The latest negotiations between Greece and its lenders have ended, at least momentarily. Athens has agreed to endure ever-more painful pension, spending, and wage cuts, with monthly minimum salaries dropping 20 percent. The powerful leaders of 'the troika' -- the International Monetary Fund, the European Union, and the European Central Bank -- have charted the direction of Greek public policy for years to come: substantial austerity measures, including the lay-offs of thousands of workers.
Within those confines, how can Greek competitiveness be rebuilt? The overwhelming, key, and most urgent imperative should be to raise employment levels. Here's why:
- The long-term effects of extreme unemployment on an economy have been well documented. The loss of output is permanent. Workers' skills deteriorate and become outdated, making the labor pool unattractive to potential employers.
- "Informal" work -- the 'shadow' sector -- swells at the expense of the nation's formal economy, and in Greece, the grey-market is not just a statistical ding. It's widely estimated to compose (as is also the case in Italy) more than one quarter of the GNP.
- Inequality increases. In Greece, Ireland, Portugal and Spain the recent rise is estimated to be as much as 10 percent. Dangerous ideological shifts accelerate, too.
- Social cohesion disintegrates rapidly. Poverty, homelessness, and crime go up, along with poor health, depression, suicide rates and countless personal tragedies.
Greece now stands directly in the path of this onrushing apocalypse express. Between spring 2009 and mid 2011, its unemployment rose a heart-stopping 91.8 percent. The overall unemployment rate is now 20 percent; among youths, it's close to 40 percent, and expected to keep climbing. The damaged lives include 20,000 homeless, living in makeshift shelters during a miserably severe European winter, and an upswing in suicides and poverty.
As joblessness continues to snowball -- and if the odds-makers in the credit markets are right, expect an avalanche -- the unemployed themselves can involuntarily become a powerful force that prevents economic growth.
Until now, the Greek government has responded with small interventions to preserve jobs in the private sector. The emphasis has been on shortening the workweek (with the thought that more people would share the available work), and on employment subsidies.
But in places where reduced workweeks have been tried -- Germany, the Netherlands, Belgium, France, Australia and Japan -- they have failed to generate jobs. Employment subsidies have also been unsuccessful; they've tended to distort market mechanisms by interfering with employer decisions, and current workers end up being traded for newly subsidized ones.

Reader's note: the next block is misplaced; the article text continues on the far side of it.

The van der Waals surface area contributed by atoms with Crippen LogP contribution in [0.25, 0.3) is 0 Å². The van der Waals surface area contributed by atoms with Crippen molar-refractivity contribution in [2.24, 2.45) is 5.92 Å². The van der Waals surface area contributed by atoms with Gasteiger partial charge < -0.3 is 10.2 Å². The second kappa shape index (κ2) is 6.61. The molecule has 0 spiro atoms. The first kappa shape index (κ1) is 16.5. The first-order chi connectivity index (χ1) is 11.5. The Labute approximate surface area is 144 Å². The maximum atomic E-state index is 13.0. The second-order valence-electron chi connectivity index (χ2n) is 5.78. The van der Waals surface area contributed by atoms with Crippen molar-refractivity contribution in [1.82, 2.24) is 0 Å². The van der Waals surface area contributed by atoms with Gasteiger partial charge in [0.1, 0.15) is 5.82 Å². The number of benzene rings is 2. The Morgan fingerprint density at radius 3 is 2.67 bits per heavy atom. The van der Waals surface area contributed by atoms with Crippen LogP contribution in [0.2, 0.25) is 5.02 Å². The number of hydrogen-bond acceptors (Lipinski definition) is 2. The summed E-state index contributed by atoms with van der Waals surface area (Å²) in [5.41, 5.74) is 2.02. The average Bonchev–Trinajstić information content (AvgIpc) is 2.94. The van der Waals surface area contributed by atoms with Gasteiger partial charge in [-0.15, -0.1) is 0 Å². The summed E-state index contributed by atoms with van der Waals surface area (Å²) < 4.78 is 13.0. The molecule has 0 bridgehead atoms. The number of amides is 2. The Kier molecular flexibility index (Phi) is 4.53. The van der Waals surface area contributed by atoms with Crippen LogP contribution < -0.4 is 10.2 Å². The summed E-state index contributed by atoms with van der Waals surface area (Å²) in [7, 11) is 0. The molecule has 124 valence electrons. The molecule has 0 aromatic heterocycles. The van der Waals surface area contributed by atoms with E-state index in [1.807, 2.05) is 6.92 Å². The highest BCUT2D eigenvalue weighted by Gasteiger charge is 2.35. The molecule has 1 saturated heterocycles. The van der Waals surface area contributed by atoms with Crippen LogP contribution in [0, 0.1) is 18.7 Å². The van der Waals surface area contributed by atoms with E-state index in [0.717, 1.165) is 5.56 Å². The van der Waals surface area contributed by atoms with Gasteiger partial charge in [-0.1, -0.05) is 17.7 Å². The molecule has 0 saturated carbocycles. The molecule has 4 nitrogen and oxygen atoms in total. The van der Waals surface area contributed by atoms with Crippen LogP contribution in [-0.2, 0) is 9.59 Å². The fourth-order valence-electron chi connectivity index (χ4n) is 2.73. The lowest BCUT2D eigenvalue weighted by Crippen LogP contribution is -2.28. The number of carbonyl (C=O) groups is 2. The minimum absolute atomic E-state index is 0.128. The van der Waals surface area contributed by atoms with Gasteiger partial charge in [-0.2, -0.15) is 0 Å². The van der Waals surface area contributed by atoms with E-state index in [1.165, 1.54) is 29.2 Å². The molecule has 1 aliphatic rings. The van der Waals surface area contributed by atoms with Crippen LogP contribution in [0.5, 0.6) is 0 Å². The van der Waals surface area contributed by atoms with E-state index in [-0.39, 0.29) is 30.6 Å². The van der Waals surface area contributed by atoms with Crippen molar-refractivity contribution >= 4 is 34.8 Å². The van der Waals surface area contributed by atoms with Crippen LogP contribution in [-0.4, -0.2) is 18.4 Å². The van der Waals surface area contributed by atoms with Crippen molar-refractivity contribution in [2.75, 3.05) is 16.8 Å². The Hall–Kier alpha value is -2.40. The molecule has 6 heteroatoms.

Now, finally, in addition to those policies, a better option is being tried on a small scale: A labor department direct public service job creation program with an initial target of 55,000 jobs. Participants are entitled to up to five months of work per year, in projects -- implemented by non-governmental organizations -- that benefit their communities. A similar, streamlined, Interior department program, this one without NGO participation, will generate up to 120,000 openings.
This approach is the Greek government's best shot at slowing the nosedive in employment, and at circumventing further catastrophe. The plans have been designed to specifically address and avoid the nepotism, corruption, and favoritism that plague poorly conceived 'workfare' schemes. With proper targeting, monitoring, and evaluation as the projects move along, the outcomes should be impressive.
The alternative to an active government labor policy is to rely on the private sector to provide enough work to derail astronomical unemployment. What is the realistic likelihood for this in a nation where jobs are already scarce, and where the public sector, now being dismantled, has composed 40 percent of the economy? It's hard to be optimistic.
A privately fueled reboot of Greece would require colossal input from start-ups, large ventures, and foreign capital. Historically, these investors have found Greece unattractive. Its competitiveness is likely to erode further as the engineered recession advances beyond the first phase of austerity. The massive unemployment fallout will seriously degrade the climate that's desirable to the same private sector sources being counted on to make Greece more competitive.
Greece's economy is also characterized by a high percentage of self-employment and small businesses, totaling about 35 percent of all workers. The destabilizing events that accompany high unemployment include a downward push on retail sales and other consumption; global demand shock is amplifying the problem. As the economy contracts, how will these enterprises survive without intervention?
Before the crisis, Greece drove its growth with public spending and jobs. Now that the government is shrinking, the range of employment policies needs to grow. Public service job creation programs are the government's best prospect. During the coming years of austerity, thousands of Greek workers will remain idle because policymakers believe that this makes economic sense. It simply does not.
Dimitri Papadimitriou is president of the Levy Economics Institute of Bard College, which, with underwriting from Greece's Labour Institute, has been instrumental in the design and implementation of a social works program of direct job creation throughout Greece. He recently co-authored a report on Greek labor trends.